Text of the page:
SET FIRE TO THE HOUSE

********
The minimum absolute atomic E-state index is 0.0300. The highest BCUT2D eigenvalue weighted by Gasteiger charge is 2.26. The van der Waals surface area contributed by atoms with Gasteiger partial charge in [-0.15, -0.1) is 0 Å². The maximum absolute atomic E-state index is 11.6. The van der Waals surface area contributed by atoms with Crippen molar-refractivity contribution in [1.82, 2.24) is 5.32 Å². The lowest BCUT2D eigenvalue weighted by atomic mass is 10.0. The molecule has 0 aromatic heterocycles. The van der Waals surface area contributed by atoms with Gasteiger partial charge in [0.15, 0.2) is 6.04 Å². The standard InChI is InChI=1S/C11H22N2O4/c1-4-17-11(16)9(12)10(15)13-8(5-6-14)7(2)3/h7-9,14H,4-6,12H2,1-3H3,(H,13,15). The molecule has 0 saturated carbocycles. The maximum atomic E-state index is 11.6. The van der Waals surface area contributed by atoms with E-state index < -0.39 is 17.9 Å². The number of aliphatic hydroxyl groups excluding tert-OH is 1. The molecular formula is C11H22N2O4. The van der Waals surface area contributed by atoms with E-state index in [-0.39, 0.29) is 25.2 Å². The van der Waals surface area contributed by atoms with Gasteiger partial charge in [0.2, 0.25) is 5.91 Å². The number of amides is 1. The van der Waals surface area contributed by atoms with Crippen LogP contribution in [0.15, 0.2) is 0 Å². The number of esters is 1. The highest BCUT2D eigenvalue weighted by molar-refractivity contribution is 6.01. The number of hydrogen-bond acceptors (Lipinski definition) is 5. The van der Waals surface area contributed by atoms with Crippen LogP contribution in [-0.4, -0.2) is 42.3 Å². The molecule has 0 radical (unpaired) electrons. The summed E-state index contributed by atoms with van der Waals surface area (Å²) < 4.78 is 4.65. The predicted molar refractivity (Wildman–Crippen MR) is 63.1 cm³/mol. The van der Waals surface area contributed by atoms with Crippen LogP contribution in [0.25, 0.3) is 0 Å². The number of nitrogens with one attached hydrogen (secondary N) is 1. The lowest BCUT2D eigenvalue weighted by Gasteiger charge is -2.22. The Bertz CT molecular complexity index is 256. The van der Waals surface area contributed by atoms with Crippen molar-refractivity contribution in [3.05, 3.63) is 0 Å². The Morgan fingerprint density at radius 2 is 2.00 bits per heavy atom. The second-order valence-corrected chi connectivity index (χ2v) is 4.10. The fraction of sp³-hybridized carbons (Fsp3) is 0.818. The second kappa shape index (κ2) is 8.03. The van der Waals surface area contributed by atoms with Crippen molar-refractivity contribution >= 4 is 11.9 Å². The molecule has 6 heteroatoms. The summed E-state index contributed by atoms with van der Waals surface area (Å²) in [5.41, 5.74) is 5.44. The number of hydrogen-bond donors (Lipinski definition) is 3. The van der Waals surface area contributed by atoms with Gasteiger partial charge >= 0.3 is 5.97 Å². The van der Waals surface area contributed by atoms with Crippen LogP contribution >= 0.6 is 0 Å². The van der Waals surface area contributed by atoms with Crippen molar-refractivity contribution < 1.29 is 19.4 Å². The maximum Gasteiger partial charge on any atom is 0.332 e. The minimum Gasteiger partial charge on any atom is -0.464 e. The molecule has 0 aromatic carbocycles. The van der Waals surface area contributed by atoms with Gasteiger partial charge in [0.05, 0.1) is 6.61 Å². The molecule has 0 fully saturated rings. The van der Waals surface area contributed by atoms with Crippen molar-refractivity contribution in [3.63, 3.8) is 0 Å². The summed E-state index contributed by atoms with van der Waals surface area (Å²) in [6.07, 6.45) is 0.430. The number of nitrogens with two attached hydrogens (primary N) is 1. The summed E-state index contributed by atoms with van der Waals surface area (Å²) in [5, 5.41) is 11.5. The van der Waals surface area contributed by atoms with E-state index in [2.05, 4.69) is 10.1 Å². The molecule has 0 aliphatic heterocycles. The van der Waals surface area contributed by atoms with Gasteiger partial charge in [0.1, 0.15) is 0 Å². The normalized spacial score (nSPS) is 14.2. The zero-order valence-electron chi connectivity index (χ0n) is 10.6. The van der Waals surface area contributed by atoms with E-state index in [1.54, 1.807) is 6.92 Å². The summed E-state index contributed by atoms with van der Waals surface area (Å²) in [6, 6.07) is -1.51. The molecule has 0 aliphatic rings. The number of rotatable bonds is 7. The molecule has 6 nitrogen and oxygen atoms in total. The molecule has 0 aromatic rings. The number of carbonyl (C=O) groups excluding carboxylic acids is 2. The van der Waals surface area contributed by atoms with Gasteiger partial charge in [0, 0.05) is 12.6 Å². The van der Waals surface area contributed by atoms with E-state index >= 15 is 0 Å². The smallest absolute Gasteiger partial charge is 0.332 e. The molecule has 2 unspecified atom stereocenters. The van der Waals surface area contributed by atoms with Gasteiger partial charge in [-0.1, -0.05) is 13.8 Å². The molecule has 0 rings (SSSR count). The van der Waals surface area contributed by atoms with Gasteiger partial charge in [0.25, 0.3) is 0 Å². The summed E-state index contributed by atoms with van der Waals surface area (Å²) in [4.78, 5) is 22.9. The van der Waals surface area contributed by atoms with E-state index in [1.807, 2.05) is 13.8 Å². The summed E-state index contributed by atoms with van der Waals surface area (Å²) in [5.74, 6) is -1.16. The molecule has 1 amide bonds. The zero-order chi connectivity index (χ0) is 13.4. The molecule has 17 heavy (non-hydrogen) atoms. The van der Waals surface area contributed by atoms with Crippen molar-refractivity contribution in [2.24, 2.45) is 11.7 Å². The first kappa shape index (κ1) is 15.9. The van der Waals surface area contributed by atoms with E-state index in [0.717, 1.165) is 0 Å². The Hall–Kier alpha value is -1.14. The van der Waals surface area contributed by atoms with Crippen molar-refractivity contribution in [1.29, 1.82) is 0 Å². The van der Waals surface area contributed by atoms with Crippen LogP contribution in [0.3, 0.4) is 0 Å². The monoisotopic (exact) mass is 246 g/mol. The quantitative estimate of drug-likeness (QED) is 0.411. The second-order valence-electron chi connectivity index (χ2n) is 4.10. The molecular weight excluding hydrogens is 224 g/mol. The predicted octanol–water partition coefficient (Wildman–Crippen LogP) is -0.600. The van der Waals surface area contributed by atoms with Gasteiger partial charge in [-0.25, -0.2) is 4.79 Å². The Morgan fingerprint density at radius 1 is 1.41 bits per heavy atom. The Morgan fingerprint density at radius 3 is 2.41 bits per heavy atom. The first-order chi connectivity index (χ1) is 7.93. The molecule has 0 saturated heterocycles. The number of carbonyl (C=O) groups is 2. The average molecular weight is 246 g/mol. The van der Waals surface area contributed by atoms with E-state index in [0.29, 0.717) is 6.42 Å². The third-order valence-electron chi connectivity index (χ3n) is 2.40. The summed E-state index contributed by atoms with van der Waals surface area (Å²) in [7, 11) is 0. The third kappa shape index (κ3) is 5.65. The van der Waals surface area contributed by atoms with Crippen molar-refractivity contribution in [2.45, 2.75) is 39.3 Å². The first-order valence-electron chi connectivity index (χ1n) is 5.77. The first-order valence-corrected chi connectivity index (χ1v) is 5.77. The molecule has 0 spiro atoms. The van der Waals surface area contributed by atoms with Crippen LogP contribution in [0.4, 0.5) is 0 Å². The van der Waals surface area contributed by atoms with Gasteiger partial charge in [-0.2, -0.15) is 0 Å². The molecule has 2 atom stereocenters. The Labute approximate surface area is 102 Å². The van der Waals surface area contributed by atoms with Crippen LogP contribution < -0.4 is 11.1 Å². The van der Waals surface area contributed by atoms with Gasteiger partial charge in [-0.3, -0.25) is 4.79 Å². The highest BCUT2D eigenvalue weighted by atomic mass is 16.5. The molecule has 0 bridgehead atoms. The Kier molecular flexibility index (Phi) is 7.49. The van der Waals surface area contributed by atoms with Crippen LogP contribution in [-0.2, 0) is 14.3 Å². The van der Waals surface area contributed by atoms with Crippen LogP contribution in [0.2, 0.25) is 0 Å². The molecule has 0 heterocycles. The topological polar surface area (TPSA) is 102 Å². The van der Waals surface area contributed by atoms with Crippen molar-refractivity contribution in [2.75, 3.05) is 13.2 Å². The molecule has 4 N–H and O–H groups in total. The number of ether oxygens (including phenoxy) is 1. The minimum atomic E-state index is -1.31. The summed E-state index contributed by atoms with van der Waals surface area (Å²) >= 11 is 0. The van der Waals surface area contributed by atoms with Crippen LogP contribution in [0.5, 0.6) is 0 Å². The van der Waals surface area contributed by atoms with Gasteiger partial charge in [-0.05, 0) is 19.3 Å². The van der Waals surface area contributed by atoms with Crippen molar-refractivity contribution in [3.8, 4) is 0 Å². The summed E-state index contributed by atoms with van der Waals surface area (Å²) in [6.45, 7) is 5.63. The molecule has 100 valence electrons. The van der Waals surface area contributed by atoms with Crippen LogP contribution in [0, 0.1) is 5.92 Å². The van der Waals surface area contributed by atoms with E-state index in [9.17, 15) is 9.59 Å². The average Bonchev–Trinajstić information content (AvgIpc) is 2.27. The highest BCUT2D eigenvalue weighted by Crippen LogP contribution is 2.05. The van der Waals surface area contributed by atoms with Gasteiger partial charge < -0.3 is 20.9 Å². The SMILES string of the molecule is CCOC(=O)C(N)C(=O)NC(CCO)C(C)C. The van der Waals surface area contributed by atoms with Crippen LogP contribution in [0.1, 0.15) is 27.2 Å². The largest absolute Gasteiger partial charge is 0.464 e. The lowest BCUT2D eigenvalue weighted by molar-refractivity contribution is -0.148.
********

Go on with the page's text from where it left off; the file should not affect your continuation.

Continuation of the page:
The crowd appeared to have armed themselves with fire-raising material, for they throw paraffin about and set fire to the house. The applicants, with their children, ran upstairs. Mrs. Walsh returned downstairs on realising the danger 6hc was in from fire, and the crowd set upon her and threw her into the street. She- was only 6aved by the arrival of police and soldiers. Mrs. Partington endeavoured to escape by the back of the house from an upstairs window by lowering her children out and jumping herself. Mrs. Walsh” had to so to the Union, and Mrs. Partington, who was the wife, of an English ex-Serviceman, after treatment went to Dublin, where she was attended at St. Stephen’s Hospital. Mrs. Walsh later got shelter in an old empty house, and there her child of two years died from the shock. The other child suffered from debility and inflammation from the suffering which the mother endured. Mrs. Walsh herself was still in a dangerous state of health. Mrs. Walsh being called stating her age was 22, Mr. J. Craig (for the Belfast Corporation) said counsel’s story was substantially correct, and the evidence could be confined to the question of damage. Mrs. Walsh, said she had three children at the time of the occurrence, Catherine being only two days old, Catherine was still in bad health, as the result of witness’s condition. Joseph, her second boy, died mainly from the knocking about that he received. Mrs. Partington said she was lodging with her husband in Academy Street. When the fire was started in the kitchen she ran upstairs. She lowered the children from a window three storeys high on to a scullery roof, and jumped out herself. They went to the Mater Hospital, and later to Dublin. She had not yet recovered her usual health.